Japan 2019 Fall Tour – Day 3


Here is exactly what I have hoped to see for years. For ikat in Oshima the threads are tightly WOVEN in a pattern so that they RESIST the color in the dye process. Then that mat-like cloth is UNWOVEN and the unwoven threads are then WOVEN into intricately patterned silk cloth mainly for exquisite kimonos. To see the process actually being done today was fantastic. Here is the first step: the weaving that is binding the threads to resist the dye. The loom is extraordinarily strong and so is the weaver as he beats in small bundles of threads. [click photos to enlarge]

Here is the woven “mat” that is ready for dyeing. It is laying across a big bundle of unwoven threads for comparison. The lines seen in the mat are the woven threads that are tightly binding so no dye can seep into those places which are arranged to make a pattern when put on a loom to be woven into silk cloth called Oshima tsmugi.

Dyeing a skein of silk threads in the special mud which is unique to Oshima. There is a small pond at each dyer’s studio where the bound cloth as well as threads are dyed in the famous mud. This is what makes the brown and black color of the cloth known to be from Oshima.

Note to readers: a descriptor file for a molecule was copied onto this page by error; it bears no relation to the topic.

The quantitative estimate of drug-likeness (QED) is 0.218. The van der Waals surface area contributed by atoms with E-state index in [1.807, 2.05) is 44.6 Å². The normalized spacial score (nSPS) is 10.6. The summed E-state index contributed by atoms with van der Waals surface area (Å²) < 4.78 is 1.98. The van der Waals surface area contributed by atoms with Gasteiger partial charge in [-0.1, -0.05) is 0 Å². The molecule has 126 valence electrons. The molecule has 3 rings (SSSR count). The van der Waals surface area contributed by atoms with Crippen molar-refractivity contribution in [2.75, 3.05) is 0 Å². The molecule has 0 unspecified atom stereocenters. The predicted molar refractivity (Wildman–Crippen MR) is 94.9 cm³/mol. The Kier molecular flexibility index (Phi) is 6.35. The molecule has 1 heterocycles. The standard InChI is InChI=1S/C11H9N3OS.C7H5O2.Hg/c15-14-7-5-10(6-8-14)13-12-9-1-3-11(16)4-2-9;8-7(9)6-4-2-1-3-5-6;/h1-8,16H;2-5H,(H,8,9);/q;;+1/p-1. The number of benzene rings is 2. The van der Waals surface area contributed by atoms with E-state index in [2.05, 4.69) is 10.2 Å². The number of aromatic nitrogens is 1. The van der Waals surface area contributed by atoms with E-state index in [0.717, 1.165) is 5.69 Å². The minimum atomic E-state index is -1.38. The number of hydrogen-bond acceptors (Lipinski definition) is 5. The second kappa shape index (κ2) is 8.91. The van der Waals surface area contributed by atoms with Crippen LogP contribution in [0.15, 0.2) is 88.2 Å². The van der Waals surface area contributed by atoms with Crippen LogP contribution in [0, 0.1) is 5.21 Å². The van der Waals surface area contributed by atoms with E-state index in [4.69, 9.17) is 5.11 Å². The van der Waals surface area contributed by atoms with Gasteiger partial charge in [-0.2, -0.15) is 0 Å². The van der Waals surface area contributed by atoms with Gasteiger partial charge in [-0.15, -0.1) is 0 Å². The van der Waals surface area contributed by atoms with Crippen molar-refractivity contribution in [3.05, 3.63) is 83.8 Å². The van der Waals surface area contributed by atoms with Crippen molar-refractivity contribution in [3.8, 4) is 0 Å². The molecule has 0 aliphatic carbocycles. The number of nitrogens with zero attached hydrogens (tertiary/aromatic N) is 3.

Here is one of the mats that has been dyed and partially unwoven. The white areas were not dyed because they were woven tightly in order to resist the dye. Think of tie-dye! The mats aren’t big because each one is made to weave a single part of a pattern. A new mat must be woven for every time there is even the tiniest change in the design. I hope you can see where the binding threads were woven and the spaces between in the mat. The spaces between were free to accept the dye. Some “mats” were 1/4 inch strips. All are as wide as a kimono width which is about 14”.

A traditional Oshima tsumugi design at last!!

9 thoughts on “Japan 2019 Fall Tour – Day 3

  1. What fiber did they use to “tie” the mat? Was it thrown away/ reused in another dye batch/ or was incorporated into the finished fabric?

    Safe Travels.
    L

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